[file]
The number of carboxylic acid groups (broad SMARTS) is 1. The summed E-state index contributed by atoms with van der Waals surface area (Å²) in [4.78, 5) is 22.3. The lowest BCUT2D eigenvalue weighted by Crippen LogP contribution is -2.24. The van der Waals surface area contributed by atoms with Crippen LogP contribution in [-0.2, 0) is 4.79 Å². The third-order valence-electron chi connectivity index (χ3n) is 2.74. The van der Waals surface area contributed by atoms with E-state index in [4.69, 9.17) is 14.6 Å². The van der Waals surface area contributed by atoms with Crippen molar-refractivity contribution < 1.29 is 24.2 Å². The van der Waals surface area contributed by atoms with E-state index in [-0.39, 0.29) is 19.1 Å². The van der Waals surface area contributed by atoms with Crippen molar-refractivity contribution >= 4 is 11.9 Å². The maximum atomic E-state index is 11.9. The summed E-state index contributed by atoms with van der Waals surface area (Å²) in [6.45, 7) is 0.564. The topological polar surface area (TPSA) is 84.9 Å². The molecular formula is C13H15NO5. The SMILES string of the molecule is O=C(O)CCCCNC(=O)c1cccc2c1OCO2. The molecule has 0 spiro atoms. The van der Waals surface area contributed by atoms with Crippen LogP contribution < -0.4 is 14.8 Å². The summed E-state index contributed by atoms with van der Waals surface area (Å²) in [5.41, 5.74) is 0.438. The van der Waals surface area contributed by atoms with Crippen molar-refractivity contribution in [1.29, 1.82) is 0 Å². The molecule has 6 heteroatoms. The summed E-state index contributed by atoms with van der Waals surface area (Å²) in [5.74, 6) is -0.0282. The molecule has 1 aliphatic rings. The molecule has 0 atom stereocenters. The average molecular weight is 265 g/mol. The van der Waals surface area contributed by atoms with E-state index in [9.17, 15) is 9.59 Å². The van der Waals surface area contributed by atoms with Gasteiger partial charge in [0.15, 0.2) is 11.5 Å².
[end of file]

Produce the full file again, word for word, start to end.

The number of carboxylic acid groups (broad SMARTS) is 1. The summed E-state index contributed by atoms with van der Waals surface area (Å²) in [4.78, 5) is 22.3. The lowest BCUT2D eigenvalue weighted by Crippen LogP contribution is -2.24. The van der Waals surface area contributed by atoms with Crippen LogP contribution in [-0.2, 0) is 4.79 Å². The third-order valence-electron chi connectivity index (χ3n) is 2.74. The van der Waals surface area contributed by atoms with E-state index in [4.69, 9.17) is 14.6 Å². The van der Waals surface area contributed by atoms with Crippen molar-refractivity contribution < 1.29 is 24.2 Å². The van der Waals surface area contributed by atoms with E-state index in [-0.39, 0.29) is 19.1 Å². The van der Waals surface area contributed by atoms with Crippen molar-refractivity contribution >= 4 is 11.9 Å². The maximum atomic E-state index is 11.9. The summed E-state index contributed by atoms with van der Waals surface area (Å²) in [6.45, 7) is 0.564. The topological polar surface area (TPSA) is 84.9 Å². The molecular formula is C13H15NO5. The SMILES string of the molecule is O=C(O)CCCCNC(=O)c1cccc2c1OCO2. The molecule has 0 spiro atoms. The van der Waals surface area contributed by atoms with Crippen LogP contribution < -0.4 is 14.8 Å². The summed E-state index contributed by atoms with van der Waals surface area (Å²) in [5.41, 5.74) is 0.438. The van der Waals surface area contributed by atoms with Crippen molar-refractivity contribution in [1.29, 1.82) is 0 Å². The molecule has 6 heteroatoms. The summed E-state index contributed by atoms with van der Waals surface area (Å²) in [5.74, 6) is -0.0282. The molecule has 1 aliphatic rings. The molecule has 0 atom stereocenters. The average molecular weight is 265 g/mol. The van der Waals surface area contributed by atoms with E-state index in [9.17, 15) is 9.59 Å². The van der Waals surface area contributed by atoms with Gasteiger partial charge in [0.15, 0.2) is 11.5 Å².